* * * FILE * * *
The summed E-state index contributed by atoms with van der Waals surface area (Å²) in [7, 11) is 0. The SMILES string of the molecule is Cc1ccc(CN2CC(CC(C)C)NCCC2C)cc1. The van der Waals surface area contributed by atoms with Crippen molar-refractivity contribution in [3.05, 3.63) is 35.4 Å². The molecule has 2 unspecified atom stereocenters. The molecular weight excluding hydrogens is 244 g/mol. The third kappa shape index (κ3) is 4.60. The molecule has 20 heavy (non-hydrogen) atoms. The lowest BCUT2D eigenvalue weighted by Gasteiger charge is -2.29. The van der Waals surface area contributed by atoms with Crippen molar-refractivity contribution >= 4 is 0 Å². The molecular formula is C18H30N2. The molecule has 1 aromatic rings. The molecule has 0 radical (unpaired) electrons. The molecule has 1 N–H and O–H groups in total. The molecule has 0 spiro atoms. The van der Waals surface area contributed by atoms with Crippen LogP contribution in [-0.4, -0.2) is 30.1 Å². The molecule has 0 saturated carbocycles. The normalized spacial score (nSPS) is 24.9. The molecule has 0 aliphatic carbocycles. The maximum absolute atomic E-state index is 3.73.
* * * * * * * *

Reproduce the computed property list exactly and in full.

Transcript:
The summed E-state index contributed by atoms with van der Waals surface area (Å²) in [7, 11) is 0. The SMILES string of the molecule is Cc1ccc(CN2CC(CC(C)C)NCCC2C)cc1. The van der Waals surface area contributed by atoms with Crippen molar-refractivity contribution in [3.05, 3.63) is 35.4 Å². The molecule has 2 unspecified atom stereocenters. The molecular weight excluding hydrogens is 244 g/mol. The third kappa shape index (κ3) is 4.60. The molecule has 20 heavy (non-hydrogen) atoms. The lowest BCUT2D eigenvalue weighted by Gasteiger charge is -2.29. The van der Waals surface area contributed by atoms with Crippen molar-refractivity contribution >= 4 is 0 Å². The molecular formula is C18H30N2. The molecule has 1 aromatic rings. The molecule has 0 radical (unpaired) electrons. The molecule has 1 N–H and O–H groups in total. The molecule has 0 spiro atoms. The van der Waals surface area contributed by atoms with Crippen LogP contribution in [-0.4, -0.2) is 30.1 Å². The molecule has 0 saturated carbocycles. The normalized spacial score (nSPS) is 24.9. The molecule has 0 aliphatic carbocycles. The maximum absolute atomic E-state index is 3.73.